The story “1955” appears in Walker’s collection of stories You Can’t Keep a Good Woman Down; it is a creative depiction of one incident of black musicians’ exploitation by the white-dominated entertainment industry. Elvis Presley made Mama Thornton’s ”Hound Dog” a hit; similarly, in “1955,” Traynor sings Gracie Mae Still’s song into stardom.
The story clearly addresses a political issue, but Walker’s approach transcends the political theme by creating multidimensional characters, drawn together by what separates them. Traynor becomes a pitiable character, as victimized by the entertainment industry as Gracie Mae—more so, in that he lacks her sense of self-worth. The greatest irony involves Traynor’s lack of understanding of the song; never being in emotional possession of the song brings Traynor repeatedly to Gracie Mae, who cannot explain what lies beyond his understanding.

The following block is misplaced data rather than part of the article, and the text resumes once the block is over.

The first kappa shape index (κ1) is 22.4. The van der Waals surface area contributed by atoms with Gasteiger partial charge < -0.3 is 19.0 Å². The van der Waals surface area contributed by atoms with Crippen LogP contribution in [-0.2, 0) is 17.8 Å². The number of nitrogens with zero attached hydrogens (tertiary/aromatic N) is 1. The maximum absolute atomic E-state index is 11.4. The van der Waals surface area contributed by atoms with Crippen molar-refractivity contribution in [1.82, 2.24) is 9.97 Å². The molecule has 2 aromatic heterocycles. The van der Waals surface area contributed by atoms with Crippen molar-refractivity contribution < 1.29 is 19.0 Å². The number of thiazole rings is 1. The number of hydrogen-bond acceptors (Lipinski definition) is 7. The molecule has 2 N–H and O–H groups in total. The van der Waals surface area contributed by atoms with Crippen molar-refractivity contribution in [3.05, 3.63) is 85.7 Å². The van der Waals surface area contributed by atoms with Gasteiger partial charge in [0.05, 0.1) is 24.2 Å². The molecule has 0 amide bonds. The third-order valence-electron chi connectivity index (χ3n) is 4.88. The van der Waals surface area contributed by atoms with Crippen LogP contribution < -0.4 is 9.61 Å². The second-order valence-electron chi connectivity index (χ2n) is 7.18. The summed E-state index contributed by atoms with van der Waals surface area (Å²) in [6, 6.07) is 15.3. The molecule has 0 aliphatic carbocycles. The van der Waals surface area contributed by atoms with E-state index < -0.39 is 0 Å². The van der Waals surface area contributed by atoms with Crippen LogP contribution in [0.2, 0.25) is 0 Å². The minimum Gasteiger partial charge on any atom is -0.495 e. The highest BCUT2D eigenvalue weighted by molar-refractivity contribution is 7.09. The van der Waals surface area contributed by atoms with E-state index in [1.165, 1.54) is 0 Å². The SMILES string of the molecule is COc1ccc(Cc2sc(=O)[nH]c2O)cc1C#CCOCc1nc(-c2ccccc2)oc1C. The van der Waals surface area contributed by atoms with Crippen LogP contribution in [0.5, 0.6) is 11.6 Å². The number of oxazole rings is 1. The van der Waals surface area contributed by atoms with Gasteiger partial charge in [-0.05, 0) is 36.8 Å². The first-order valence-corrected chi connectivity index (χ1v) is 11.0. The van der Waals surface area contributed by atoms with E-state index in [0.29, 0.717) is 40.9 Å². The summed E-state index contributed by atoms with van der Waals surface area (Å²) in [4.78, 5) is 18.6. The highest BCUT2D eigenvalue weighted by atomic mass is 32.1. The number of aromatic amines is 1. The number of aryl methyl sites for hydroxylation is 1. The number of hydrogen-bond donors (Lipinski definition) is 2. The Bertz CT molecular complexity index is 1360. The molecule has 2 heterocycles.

Over the years, Traynor gives Gracie Mae a car, a farm, a house, and countless other presents in an attempt to return some of the wealth her talent helped him attain. Traynor’s success debilitates him spiritually, while Gracie Mae maintains a wisdom and integrity that Traynor cannot attain. Walker’s “womanist” message is clear in Gracie Mae’s inner strength and compassion that is great enough to embrace the man she so easily could have hated.
Banks, Erma Davis, and Keith Byerman. Alice Walker: An Annotated Bibliography, 1968-1986. New York: Garland, 1989.
Christian, Barbara. “Novel for Everyday Use: The Novels of Alice Walker.” In Black Women Novelists: The Development of a Tradition, 1892-1976. Westport,...
(The entire section contains 379 words.)
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